The World Trade Organization (WTO) has asked the G20 group of nations including India and the US to take lead in promoting open trade globally for pushing economic growth and development. In its monitoring report on G20 trade measure, the Geneva -based multi-lateral body has also stated that trade restriction measures in G20 economies have risen at a moderate rate despite an uncertainty in global economy. G20 is a group of developed and developing countries that also includes Australia, Brazil, China, France, UK and the European Union. A total of 42 new trade-restrictive measures were applied by G20 economies during the review period (mid-October 2016 to mid-May 2017), including new or increased tariffs, customs regulations and rules of origin restrictions, the report said. This is an average of six measures per month – slightly higher than in 2016, it added.
It called on “G20 governments to show leadership in supporting open and mutually beneficial trade as a driver of economic growth and development”. WTO Director-General Roberto Azevêdo said there is a high level of economic and policy uncertainty, and “therefore we need to remain vigilant”. Efforts should be stepped up to avoid implementing new trade-restrictive measures and to reverse existing measures, he said, adding that the member countries of the bloc should seek to continue improving the global trading environment, including by implementing the WTO’s trade facilitation pact. However, it said that the economies have also implemented 42 measures that are aimed at facilitating trade during the review period, including the elimination or reduction of tariffs and the simplification of customs procedures.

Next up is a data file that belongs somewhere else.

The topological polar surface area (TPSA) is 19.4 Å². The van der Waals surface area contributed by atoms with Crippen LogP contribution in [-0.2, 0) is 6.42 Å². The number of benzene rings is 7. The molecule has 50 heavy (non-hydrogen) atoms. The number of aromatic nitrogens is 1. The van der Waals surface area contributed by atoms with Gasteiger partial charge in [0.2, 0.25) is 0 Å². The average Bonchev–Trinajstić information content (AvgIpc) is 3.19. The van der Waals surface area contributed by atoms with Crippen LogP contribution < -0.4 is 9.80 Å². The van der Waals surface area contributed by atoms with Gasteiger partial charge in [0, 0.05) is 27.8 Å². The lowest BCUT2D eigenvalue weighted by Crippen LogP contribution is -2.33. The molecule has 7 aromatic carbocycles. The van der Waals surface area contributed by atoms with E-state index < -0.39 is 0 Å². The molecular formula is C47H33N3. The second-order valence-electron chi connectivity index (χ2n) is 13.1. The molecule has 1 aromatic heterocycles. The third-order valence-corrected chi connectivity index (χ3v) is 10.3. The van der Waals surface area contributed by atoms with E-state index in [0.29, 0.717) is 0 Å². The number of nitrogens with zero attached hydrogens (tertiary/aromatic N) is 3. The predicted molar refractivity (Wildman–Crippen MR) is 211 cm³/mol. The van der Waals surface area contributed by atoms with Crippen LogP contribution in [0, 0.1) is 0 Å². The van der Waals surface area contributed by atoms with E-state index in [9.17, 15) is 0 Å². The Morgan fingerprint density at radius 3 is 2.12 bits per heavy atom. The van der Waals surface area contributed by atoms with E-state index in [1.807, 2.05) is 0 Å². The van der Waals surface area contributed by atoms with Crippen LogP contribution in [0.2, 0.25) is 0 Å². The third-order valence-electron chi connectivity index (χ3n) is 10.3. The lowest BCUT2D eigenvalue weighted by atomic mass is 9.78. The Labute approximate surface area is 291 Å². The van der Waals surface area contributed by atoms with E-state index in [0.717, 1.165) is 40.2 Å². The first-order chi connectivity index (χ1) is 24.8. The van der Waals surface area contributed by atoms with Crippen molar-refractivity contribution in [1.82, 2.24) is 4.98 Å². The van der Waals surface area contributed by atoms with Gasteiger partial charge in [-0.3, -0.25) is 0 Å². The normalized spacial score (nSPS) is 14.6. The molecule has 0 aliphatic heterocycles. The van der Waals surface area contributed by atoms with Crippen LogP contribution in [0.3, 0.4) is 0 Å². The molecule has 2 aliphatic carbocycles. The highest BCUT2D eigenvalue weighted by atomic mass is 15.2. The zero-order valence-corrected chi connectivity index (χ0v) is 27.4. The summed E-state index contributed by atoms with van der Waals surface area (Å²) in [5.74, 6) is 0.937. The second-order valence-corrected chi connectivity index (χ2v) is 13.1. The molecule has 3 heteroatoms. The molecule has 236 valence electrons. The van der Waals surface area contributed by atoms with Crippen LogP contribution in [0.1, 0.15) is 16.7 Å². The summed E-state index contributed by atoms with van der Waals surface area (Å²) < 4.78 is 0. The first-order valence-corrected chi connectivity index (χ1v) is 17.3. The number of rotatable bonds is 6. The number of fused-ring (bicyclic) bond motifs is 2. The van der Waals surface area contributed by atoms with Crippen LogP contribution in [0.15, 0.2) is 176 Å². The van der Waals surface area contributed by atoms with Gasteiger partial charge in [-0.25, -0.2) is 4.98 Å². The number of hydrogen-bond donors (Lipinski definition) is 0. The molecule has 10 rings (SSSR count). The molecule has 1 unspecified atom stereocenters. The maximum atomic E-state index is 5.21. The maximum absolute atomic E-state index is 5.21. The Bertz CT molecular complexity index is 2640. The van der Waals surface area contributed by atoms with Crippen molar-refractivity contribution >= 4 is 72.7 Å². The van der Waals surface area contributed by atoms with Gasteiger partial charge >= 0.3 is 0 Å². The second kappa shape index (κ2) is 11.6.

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The report assumes significance as the WTO in September 2016 lowered its global trade growth forecast for this year to 1.7 per cent, stating that this slowdown is “serious” and should serve as a “wake-up call” for nations. India’s exports are recording positive growth since September 2016. In May, the exports grew by 8.32 per cent to USD 24 billion, even as the trade deficit shot up to nearly 30-month high of USD 13.84 billion, mainly due to increase in gold imports.